Other than a national bubonic plague outbreak or an invasion by an army of vampiric arctic wolves from Canada, it’s safe to say that there’s almost nothing Barack Obama wanted to have to deal with less during his presidency than another crisis in Iraq. Getting us the hell out of there was one of the central planks of his 2008 campaign, and one month before he took office, George W. Bush helpfully signed an agreement with the Iraqi government stating that all American troops would be gone by the end of 2011, which they were. As the current mess has unfolded, Obama has repeated many times that though we’ll do what we can to help, the problem presented by ISIS is ultimately going to be the Iraqi government’s to solve. The practical steps he’s contemplating are restrained and limited.
In all this, Obama is exactly where the majority of the American people is. Yet they still express dissatisfaction with him over the issue. Only 37 percent of the public approve of his handling of the Iraq situation in the Times poll, and 42 percent approve in the Post poll. His own ambivalence is mirrored in a public that knows we should do something, but doesn’t want to do much. They certainly don’t want to add to the already tremendous cost Americans have paid for the original disastrous decision to invade in 2003. The Times poll asks, “Do you think the result of the war with Iraq was worth the cost of American lives and other costs of attacking Iraq, or not?” When they asked this question just before American troops left in at the end of 2011, 24 percent say yes and 67 percent said no. In this latest poll, 18 percent said yes and 75 percent said no.
And what do Americans want to do now? They don’t want to send ground troops (30 percent say yes in the Post poll, 19 percent in the Times poll). They’re split on air strikes (46-45 opposed in the Post, 51-43 opposed in the Times). If you give them the option of drone strikes, approval is higher, with 56 percent approving and 38 percent opposed.
The Times also asked whether the situation in Iraq is something the United States can do something about or whether it’s beyond our control. Thirty-eight percent said we can do something about it, while 57 percent said it’s beyond our control. While you can quibble about the wording of a question here or there, the overall picture is one of a public that would like to help, so long as it doesn’t involve much direct risk to our personnel, but still doesn’t think what we do is going to make much of a difference. That certainly sounds like a description of where the President himself is at the moment.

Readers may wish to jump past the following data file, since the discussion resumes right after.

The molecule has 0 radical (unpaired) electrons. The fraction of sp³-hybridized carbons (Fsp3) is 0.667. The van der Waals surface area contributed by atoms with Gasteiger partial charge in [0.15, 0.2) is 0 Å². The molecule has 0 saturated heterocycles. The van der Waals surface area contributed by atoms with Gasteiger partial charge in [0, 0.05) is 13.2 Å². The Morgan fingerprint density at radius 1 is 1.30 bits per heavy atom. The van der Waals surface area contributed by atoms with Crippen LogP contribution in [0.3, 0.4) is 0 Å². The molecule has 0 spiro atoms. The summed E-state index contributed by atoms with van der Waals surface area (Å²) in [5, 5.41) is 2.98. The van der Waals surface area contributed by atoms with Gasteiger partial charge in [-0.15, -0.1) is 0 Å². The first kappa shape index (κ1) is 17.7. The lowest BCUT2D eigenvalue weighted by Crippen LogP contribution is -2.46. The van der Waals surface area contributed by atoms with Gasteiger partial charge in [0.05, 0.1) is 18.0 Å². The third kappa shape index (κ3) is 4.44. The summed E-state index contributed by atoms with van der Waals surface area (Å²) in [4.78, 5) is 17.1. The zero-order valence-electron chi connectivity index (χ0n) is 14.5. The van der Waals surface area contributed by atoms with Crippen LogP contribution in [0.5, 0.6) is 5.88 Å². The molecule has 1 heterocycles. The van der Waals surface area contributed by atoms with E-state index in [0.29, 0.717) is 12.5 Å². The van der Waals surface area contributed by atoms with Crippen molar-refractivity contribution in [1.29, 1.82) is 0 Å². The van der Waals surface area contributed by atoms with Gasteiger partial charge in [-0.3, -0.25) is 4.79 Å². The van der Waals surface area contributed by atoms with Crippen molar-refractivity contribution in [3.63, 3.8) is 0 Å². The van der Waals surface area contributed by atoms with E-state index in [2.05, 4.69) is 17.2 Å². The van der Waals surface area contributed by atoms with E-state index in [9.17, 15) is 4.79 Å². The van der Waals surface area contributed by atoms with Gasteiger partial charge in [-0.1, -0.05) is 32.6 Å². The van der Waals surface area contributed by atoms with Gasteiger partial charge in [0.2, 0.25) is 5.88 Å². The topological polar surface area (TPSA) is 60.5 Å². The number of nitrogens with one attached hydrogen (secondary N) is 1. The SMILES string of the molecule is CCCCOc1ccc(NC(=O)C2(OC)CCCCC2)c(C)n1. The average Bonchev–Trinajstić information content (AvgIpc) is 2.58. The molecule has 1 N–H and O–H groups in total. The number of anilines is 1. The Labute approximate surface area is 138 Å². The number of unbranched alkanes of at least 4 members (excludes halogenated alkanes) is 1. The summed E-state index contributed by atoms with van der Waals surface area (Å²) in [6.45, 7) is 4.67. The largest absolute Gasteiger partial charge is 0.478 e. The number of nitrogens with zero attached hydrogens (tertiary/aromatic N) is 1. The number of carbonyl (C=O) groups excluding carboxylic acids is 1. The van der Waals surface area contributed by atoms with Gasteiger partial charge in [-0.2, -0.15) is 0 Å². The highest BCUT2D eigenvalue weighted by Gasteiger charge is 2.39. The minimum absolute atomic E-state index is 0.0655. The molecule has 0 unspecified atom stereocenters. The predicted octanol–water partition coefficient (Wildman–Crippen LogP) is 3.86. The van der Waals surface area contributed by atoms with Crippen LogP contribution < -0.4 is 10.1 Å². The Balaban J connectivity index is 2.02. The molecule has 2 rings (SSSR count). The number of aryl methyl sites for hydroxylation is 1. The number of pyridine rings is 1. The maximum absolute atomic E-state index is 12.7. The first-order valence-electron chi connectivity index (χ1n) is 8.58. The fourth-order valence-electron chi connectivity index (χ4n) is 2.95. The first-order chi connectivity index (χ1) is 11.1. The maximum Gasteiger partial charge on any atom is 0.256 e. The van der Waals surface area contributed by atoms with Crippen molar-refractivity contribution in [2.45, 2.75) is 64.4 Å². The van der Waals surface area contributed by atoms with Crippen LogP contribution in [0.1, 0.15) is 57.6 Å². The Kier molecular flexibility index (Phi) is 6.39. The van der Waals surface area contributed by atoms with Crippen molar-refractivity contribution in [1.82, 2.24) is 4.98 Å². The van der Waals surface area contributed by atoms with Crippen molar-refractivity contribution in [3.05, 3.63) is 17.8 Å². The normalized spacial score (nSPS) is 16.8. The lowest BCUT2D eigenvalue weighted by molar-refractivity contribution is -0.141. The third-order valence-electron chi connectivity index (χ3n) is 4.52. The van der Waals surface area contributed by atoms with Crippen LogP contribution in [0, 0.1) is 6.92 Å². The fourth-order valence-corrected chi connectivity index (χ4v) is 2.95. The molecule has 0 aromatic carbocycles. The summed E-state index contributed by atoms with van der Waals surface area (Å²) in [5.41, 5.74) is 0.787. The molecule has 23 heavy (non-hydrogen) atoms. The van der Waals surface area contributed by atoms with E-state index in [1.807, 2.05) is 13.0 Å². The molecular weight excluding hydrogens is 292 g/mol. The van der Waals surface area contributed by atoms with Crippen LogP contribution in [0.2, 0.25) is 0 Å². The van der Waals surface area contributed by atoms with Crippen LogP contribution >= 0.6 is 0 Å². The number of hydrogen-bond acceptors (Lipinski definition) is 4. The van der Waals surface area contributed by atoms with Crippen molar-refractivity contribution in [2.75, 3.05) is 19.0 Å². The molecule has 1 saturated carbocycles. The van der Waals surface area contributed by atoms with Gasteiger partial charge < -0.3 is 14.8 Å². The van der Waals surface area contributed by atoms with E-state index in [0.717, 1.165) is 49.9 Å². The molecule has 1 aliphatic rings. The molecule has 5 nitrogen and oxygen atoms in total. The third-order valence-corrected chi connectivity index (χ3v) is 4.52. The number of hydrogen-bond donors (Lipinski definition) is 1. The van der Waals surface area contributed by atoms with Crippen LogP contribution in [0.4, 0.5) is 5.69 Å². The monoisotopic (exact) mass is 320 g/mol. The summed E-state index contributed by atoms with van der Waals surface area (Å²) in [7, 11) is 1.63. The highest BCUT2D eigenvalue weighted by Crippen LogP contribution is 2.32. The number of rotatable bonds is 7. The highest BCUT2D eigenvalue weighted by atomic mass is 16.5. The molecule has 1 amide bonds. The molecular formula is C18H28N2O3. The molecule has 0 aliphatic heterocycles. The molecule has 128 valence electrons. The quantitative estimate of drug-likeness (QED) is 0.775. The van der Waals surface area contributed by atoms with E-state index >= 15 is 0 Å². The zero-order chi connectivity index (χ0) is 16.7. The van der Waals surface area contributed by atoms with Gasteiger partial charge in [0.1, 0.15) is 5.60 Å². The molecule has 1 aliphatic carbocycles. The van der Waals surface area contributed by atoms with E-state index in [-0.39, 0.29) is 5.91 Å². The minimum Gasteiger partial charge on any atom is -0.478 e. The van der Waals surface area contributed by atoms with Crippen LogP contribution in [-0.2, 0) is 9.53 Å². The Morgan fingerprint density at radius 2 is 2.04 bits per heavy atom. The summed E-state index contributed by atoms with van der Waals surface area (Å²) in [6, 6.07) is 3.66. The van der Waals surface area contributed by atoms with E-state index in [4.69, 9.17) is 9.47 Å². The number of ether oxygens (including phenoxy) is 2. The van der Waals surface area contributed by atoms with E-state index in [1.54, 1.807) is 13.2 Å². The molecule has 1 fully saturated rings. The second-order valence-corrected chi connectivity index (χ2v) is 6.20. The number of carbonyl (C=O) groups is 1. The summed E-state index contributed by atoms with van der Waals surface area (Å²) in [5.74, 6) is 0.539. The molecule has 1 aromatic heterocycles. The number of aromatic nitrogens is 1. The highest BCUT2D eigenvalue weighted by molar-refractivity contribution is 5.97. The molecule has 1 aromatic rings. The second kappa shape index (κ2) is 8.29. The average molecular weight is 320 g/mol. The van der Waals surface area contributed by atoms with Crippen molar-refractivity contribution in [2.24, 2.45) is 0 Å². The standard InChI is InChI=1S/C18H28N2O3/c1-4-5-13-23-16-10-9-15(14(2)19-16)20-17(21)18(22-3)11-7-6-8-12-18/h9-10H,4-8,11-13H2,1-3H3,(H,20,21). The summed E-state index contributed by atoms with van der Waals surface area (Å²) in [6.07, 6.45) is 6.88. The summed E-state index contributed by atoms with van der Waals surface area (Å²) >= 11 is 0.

So why doesn’t he get more credit for being on their side? We can stipulate that there is literally nothing Obama could do that would satisfy most Republicans; when he says he intends to do exactly what they want, they simply change what they want, since agreeing with him on anything is psychologically intolerable for so many of them. But what upsets most Americans, I suspect, is that we’re being forced to think about Iraq at all. To the American public, the place is a black hole, sucking all our good intentions and sacrifice and money and attention into its miasma of chaos. They hear that there’s an army of Sunni extremists rampaging through the country, then see that Muqtada al-Sadr’s Shiite followers are mobilizing in response (remember when they were the bad guys?), and they can’t figure out how anything we could do would possibly stop this nightmare.
There are some Republicans who believe as ever that with the proper steely-eyed will and delivery of ordnance that everything could turn out just peachy. But their numbers are small. Most of the public sees nothing good coming from Iraq, and even if President Obama agrees with them, they aren’t going to say that anyone’s doing a good job on this situation.